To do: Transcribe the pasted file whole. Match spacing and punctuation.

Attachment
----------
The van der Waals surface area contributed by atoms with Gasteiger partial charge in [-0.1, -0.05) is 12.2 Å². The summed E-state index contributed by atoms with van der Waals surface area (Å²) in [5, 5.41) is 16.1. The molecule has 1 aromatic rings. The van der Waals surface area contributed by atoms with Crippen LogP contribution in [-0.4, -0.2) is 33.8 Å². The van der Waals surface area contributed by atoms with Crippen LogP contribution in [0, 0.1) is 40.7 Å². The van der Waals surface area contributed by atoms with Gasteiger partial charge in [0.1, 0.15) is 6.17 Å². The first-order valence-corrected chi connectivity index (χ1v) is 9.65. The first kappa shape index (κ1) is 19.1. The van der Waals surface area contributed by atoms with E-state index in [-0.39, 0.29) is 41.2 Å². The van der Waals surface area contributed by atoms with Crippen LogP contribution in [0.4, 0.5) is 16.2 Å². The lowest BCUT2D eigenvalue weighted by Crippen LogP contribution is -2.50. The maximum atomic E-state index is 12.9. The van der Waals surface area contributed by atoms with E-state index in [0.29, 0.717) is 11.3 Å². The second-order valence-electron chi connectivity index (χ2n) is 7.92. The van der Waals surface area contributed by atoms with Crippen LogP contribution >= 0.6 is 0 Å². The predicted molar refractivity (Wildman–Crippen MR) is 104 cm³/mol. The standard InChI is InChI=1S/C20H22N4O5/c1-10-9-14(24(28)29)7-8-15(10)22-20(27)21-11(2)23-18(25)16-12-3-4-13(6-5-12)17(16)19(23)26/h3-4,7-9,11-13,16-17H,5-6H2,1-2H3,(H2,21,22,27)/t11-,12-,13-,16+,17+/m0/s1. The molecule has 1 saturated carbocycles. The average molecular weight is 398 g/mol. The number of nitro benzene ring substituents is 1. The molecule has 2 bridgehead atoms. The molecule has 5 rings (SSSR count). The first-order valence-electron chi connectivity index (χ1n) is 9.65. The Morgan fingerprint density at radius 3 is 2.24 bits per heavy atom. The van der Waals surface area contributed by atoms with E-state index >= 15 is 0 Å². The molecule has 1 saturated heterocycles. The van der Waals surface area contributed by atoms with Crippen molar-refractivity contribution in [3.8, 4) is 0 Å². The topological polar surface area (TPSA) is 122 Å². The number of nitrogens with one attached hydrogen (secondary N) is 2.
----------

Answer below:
The van der Waals surface area contributed by atoms with Gasteiger partial charge in [-0.1, -0.05) is 12.2 Å². The summed E-state index contributed by atoms with van der Waals surface area (Å²) in [5, 5.41) is 16.1. The molecule has 1 aromatic rings. The van der Waals surface area contributed by atoms with Crippen LogP contribution in [-0.4, -0.2) is 33.8 Å². The van der Waals surface area contributed by atoms with Crippen LogP contribution in [0, 0.1) is 40.7 Å². The van der Waals surface area contributed by atoms with Gasteiger partial charge in [0.1, 0.15) is 6.17 Å². The first-order valence-corrected chi connectivity index (χ1v) is 9.65. The first kappa shape index (κ1) is 19.1. The van der Waals surface area contributed by atoms with E-state index in [-0.39, 0.29) is 41.2 Å². The van der Waals surface area contributed by atoms with Crippen LogP contribution in [0.4, 0.5) is 16.2 Å². The lowest BCUT2D eigenvalue weighted by Crippen LogP contribution is -2.50. The maximum atomic E-state index is 12.9. The van der Waals surface area contributed by atoms with E-state index in [0.29, 0.717) is 11.3 Å². The second-order valence-electron chi connectivity index (χ2n) is 7.92. The van der Waals surface area contributed by atoms with Crippen LogP contribution >= 0.6 is 0 Å². The predicted molar refractivity (Wildman–Crippen MR) is 104 cm³/mol. The standard InChI is InChI=1S/C20H22N4O5/c1-10-9-14(24(28)29)7-8-15(10)22-20(27)21-11(2)23-18(25)16-12-3-4-13(6-5-12)17(16)19(23)26/h3-4,7-9,11-13,16-17H,5-6H2,1-2H3,(H2,21,22,27)/t11-,12-,13-,16+,17+/m0/s1. The molecule has 1 saturated carbocycles. The average molecular weight is 398 g/mol. The number of nitro benzene ring substituents is 1. The molecule has 2 bridgehead atoms. The molecule has 5 rings (SSSR count). The first-order valence-electron chi connectivity index (χ1n) is 9.65. The Morgan fingerprint density at radius 3 is 2.24 bits per heavy atom. The van der Waals surface area contributed by atoms with E-state index >= 15 is 0 Å². The molecule has 1 saturated heterocycles. The van der Waals surface area contributed by atoms with Crippen molar-refractivity contribution in [3.8, 4) is 0 Å². The topological polar surface area (TPSA) is 122 Å². The number of nitrogens with one attached hydrogen (secondary N) is 2.